That having been said, I think I’ll take it easy for the rest of the day. Even though I slept better than I anticipated, I am still tired and not exactly at my best.

And with that, Dear Reader, I’ll take my leave of you. Until next time, stay safe, stay healthy, and I’ll catch you on the sunny side of things.

Published by Alex Diaz-Granados

Alex Diaz-Granados (1963- ) began writing movie reviews as a staff writer and Entertainment Editor for his high school newspaper in the early 1980s and was the Diversions editor for Miami-Dade Community College, South Campus' student newspaper for one semester. Using his experiences in those publications, Alex has been raving and ranting about the movies online since 2003 at various web sites, including Amazon, Ciao and Epinions. In addition to writing reviews, Alex has written or co-written three films ("A Simple Ad," "Clown 345," and "Ronnie and the Pursuit of the Elusive Bliss") for actor-director Juan Carlos Hernandez. You can find his reviews and essays on his blogs, A Certain Point of View and A Certain Point of View, Too.

7 thoughts on “Musings & Thoughts for Saturday, July 9, 2022, or: Sad Tidings

  1. I liked your story because I like reading your blogs. However, I’m sorry to hear the boyfriend died. My sincere condolences to you and your caregiver.

    Liked by 1 person

    1. I had a feeling that my caregiver’s boyfriend was not going to live a long, happy life as long ago as when I met him in 2020. He drank too much, for one thing; I’d sometimes see him rummaging in the kitchen, looking for vodka or whatever else there was at hand, as early as seven in the morning. He only stopped drinking a few months ago, and only then because he was diagnosed with cirrhosis. He and The Caregiver were hoping he’d be approved for a liver transplant, but his history with alcoholism made him a poor candidate for one.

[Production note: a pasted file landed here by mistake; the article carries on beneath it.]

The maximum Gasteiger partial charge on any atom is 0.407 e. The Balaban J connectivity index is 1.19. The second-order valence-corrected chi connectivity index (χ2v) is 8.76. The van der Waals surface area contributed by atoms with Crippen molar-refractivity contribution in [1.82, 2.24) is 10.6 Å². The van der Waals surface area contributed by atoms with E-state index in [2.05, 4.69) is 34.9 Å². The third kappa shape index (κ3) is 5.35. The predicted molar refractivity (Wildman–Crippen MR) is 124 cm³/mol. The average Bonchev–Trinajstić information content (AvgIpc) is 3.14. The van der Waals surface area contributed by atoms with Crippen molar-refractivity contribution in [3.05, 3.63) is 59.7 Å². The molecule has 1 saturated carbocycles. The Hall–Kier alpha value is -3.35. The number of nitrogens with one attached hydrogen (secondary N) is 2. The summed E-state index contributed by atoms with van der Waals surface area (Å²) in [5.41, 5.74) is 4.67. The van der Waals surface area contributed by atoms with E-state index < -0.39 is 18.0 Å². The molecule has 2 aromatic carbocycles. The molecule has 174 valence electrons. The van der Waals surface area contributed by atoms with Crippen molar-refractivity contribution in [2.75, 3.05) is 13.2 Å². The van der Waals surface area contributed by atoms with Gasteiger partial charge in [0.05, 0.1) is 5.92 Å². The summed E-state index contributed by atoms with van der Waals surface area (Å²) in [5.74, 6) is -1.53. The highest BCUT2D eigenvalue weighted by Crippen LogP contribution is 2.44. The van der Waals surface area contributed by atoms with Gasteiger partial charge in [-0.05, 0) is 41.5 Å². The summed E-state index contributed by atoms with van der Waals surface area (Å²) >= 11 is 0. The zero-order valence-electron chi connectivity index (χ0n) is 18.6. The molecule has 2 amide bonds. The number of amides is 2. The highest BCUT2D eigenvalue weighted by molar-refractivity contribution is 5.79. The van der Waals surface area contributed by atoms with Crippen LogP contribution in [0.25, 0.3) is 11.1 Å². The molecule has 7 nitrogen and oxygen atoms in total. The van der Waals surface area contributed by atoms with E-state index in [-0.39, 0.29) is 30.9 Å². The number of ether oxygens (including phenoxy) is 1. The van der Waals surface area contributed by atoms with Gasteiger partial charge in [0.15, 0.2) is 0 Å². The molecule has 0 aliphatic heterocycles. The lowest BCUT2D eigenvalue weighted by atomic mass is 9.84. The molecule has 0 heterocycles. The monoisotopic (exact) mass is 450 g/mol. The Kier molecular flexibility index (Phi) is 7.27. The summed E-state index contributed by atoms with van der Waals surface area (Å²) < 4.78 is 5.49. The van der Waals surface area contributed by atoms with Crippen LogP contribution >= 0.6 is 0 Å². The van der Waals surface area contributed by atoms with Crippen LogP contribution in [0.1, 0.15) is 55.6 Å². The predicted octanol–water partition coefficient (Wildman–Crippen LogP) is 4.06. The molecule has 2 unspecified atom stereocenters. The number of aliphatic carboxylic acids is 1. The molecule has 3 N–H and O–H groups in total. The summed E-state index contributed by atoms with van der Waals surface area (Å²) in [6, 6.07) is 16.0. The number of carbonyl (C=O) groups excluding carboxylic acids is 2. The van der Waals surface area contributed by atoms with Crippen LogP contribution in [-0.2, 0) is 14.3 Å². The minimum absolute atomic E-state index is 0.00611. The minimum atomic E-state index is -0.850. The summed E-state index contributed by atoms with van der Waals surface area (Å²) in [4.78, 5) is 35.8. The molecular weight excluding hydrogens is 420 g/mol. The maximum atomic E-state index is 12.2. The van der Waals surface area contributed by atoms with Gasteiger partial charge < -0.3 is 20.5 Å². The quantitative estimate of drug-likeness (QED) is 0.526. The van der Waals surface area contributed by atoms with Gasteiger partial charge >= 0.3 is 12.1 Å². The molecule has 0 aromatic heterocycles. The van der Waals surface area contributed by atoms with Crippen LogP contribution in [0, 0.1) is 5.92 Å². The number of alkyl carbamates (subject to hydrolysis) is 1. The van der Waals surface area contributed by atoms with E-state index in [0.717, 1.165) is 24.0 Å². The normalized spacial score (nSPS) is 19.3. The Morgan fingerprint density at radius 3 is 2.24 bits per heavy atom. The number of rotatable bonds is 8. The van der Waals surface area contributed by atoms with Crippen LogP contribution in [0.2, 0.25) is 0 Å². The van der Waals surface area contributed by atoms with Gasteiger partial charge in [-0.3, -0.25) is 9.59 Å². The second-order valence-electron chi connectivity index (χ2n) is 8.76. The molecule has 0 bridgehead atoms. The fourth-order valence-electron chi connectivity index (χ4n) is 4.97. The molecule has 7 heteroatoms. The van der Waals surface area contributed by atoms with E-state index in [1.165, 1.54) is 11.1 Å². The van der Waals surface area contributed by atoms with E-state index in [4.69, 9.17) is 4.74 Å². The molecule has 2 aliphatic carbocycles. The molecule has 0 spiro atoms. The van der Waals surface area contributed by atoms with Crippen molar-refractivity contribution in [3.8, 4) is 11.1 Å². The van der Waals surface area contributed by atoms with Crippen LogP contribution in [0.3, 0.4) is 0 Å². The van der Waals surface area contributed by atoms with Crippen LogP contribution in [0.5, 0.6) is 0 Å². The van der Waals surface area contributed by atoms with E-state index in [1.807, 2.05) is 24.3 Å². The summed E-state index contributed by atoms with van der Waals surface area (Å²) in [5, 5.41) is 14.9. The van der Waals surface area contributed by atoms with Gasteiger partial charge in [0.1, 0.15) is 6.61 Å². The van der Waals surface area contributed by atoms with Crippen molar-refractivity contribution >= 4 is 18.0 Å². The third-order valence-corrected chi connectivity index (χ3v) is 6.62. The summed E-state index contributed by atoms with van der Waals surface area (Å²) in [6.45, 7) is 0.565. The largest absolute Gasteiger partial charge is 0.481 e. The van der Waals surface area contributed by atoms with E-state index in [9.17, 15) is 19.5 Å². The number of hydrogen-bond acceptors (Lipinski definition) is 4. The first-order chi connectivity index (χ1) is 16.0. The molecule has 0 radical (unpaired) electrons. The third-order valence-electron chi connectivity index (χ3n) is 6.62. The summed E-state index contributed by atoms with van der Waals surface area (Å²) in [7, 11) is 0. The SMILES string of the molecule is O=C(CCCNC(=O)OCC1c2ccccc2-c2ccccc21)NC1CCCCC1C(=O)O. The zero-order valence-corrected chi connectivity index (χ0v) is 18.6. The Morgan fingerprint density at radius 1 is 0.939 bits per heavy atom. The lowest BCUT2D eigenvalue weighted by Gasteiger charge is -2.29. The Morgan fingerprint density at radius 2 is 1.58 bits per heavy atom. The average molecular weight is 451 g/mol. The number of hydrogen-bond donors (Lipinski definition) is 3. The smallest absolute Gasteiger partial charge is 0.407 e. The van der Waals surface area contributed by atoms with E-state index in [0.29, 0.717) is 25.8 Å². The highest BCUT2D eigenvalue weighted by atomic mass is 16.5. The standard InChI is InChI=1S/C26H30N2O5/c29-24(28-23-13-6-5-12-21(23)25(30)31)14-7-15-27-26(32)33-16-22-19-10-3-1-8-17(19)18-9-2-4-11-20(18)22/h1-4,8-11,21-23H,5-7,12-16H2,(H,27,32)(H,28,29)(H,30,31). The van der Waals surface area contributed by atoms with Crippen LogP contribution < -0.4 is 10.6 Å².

Liked by 1 person

      1. You are right of course.
        There is a possibility that the reason she enabled him was because she actually knew he didn’t have long to live and didn’t want to make him miserable by denying him his addiction.
        That could also be the reason she tried to give him hope that he might get his liver transplant while hoping he would kick it on his own before or after his operation after all what good is a new liver if he continues to drink and destroys it the same way. Addiction itself is a self defeating disease and the only cure is for the victim to change.

        Liked by 2 people

      2. It’s less complicated than that.

        The Caregiver likes to drink. She wanted someone in her life who not only liked to drink, but also was not “judgmental” about her drinking habits.

        I don’t mind drinking casually, but I’m also not the type of person who drinks excessively or likes to try a variety of drinks. Plus booze sometimes has a rare but mortifying effect on her behavior: she’s usually a bubbly, happy person, but every so often, she becomes a mean drunk. I didn’t like that when we were a couple, so I withdrew into myself a lot and she sought out the now-deceased boyfriend.

        He had stopped drinking late last year, mainly because he was sick a lot. What he did not stop doing was smoking cigarettes.

        Plus, The Caregiver is book smart for her profession but downright naive about many matters. She genuinely pinned her hopes on that transplant.

        Liked by 1 person

  2. I’m sorry he passed, but it was unlikely that he would get an organ transplant if he wasn’t going to change his habits. That’s one of the things they look for. Chin up, dear friend.

    Liked by 2 people

    1. I think his medical history, his age, and the usefulness of a liver on the guy weighed heavily against him. And the Caregiver was, whether she admits it or not, an enabler. If she had been serious about helping the boyfriend out, she could have at least tried to stop drinking herself and keep the alcohol locked away where he could not get at it.

      Liked by 2 people